Nicholas with his walking tractor
Nicholas Opundo

The Story:

As a boy, Nicholas always wanted to be a mechanical engineer. He enjoyed tinkering around with machines, experimenting to see what he could make from broken parts and scrap metal. Yet his studies took him in a different direction: education. Once he began his schooling to become a teacher, his mechanical engineering hobby took a back seat.  

Today, Nicholas has a career as a school teacher and maintains a small farm plot on the side. For years, he hired outside help to bring in oxen and plow his fields. After too many years of these workers plowing his fields too late, Nicholas began to consider other options. How could he plow his land in time? Thinking back to his childhood hobby, he decided he would build his own walking tractor.

The Innovation:

Nicholas searched his neighborhood for scrap metal and old machine parts he could use to build his tractor. He was able to find an unused motorcycle engine, a scrap metal chassis, and a hand plow. Nicholas welded the motorcycle engine on top of the chassis, which he then attached to the plow. Now, he is able to use this walking tractor in his fields and get his farm plowed in time.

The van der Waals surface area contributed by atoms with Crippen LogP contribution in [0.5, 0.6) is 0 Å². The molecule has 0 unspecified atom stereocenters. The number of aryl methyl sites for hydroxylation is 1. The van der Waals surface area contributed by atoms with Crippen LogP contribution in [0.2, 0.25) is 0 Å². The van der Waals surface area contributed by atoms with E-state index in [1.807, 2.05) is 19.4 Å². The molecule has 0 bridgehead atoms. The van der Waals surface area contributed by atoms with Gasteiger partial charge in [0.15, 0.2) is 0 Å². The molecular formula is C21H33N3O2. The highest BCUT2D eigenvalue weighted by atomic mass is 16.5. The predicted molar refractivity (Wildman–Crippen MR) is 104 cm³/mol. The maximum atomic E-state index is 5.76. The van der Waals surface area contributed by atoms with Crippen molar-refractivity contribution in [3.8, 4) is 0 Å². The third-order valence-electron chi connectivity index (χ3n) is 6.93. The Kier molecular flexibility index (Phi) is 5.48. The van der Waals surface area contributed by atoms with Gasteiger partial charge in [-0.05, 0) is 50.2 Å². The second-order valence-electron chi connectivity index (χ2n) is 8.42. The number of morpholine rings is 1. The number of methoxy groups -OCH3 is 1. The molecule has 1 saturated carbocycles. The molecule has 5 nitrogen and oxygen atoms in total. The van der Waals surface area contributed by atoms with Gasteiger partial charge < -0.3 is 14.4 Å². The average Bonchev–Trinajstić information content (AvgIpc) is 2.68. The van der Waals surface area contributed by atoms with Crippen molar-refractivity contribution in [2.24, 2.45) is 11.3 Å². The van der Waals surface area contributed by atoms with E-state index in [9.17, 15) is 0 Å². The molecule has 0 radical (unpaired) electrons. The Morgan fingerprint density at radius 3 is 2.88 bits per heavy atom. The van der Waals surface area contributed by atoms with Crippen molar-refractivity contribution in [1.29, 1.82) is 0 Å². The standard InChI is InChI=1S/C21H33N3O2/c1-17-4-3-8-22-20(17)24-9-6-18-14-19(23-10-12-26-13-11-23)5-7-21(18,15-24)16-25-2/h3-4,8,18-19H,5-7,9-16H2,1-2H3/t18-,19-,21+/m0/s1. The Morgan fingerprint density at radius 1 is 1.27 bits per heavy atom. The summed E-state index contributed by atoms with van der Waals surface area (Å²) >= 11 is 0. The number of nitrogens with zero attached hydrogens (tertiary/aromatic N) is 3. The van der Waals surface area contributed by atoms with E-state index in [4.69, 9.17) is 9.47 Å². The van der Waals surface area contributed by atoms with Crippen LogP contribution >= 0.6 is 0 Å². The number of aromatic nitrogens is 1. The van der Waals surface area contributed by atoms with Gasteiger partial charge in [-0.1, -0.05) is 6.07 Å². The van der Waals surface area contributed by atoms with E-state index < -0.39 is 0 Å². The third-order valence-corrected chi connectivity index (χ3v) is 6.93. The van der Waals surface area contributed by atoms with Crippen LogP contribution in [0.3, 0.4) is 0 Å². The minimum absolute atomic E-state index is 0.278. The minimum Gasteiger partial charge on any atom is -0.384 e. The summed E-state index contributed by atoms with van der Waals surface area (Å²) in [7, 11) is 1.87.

AGC documented this innovation in collaboration with the Farmer-Led Innovators Association, Kenya (FALIA-K) and Prolinnova. Read more about the documentation project here

Nicholas using his walking tractor

The Impact:

Nicholas’ hand plow has helped him tremendously. Before, he had to hire outside help to get his fields plowed, which cost him money. His walking tractor enables him to plow his farm himself, reducing the number of workers he has to hire each year (he has been able to cut back from five to two). Additionally, his farm was always plowed too late, making it difficult to balance his job as a school teacher with his farming. Now, he is able to easily plow his fields on time each year. A third unintended benefit is that Nicholas is able to use his walking tractor for weeding as well. When he is not using his tractor himself, Nicholas lends it out to other community members.